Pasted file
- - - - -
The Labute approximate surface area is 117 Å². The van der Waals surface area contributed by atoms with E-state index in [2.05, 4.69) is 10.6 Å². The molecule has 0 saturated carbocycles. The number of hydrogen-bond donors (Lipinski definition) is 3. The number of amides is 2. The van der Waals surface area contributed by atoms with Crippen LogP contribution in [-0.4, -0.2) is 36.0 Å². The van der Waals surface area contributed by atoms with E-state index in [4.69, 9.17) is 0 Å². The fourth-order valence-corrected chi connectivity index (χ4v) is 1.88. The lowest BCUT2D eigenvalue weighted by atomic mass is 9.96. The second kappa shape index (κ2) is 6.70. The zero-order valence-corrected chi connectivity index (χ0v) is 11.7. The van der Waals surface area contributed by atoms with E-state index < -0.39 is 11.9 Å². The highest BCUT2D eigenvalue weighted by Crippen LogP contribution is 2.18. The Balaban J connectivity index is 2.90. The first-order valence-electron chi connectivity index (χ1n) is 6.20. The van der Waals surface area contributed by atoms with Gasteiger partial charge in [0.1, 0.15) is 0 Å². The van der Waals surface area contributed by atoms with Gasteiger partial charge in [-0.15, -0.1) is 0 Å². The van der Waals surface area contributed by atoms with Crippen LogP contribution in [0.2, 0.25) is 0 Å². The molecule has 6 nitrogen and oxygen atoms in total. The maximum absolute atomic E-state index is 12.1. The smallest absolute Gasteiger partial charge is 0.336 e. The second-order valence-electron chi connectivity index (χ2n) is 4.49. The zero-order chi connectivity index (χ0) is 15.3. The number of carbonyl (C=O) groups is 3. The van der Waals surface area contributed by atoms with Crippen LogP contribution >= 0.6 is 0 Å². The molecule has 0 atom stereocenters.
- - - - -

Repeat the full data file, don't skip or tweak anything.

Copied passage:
The Labute approximate surface area is 117 Å². The van der Waals surface area contributed by atoms with E-state index in [2.05, 4.69) is 10.6 Å². The molecule has 0 saturated carbocycles. The number of hydrogen-bond donors (Lipinski definition) is 3. The number of amides is 2. The van der Waals surface area contributed by atoms with Crippen LogP contribution in [-0.4, -0.2) is 36.0 Å². The van der Waals surface area contributed by atoms with E-state index in [4.69, 9.17) is 0 Å². The fourth-order valence-corrected chi connectivity index (χ4v) is 1.88. The lowest BCUT2D eigenvalue weighted by atomic mass is 9.96. The second kappa shape index (κ2) is 6.70. The zero-order valence-corrected chi connectivity index (χ0v) is 11.7. The van der Waals surface area contributed by atoms with E-state index < -0.39 is 11.9 Å². The highest BCUT2D eigenvalue weighted by Crippen LogP contribution is 2.18. The Balaban J connectivity index is 2.90. The first-order valence-electron chi connectivity index (χ1n) is 6.20. The van der Waals surface area contributed by atoms with Gasteiger partial charge in [0.1, 0.15) is 0 Å². The van der Waals surface area contributed by atoms with Gasteiger partial charge in [-0.15, -0.1) is 0 Å². The van der Waals surface area contributed by atoms with Crippen LogP contribution in [0.2, 0.25) is 0 Å². The molecule has 6 nitrogen and oxygen atoms in total. The maximum absolute atomic E-state index is 12.1. The smallest absolute Gasteiger partial charge is 0.336 e. The second-order valence-electron chi connectivity index (χ2n) is 4.49. The zero-order chi connectivity index (χ0) is 15.3. The number of carbonyl (C=O) groups is 3. The van der Waals surface area contributed by atoms with Crippen LogP contribution >= 0.6 is 0 Å². The molecule has 0 atom stereocenters.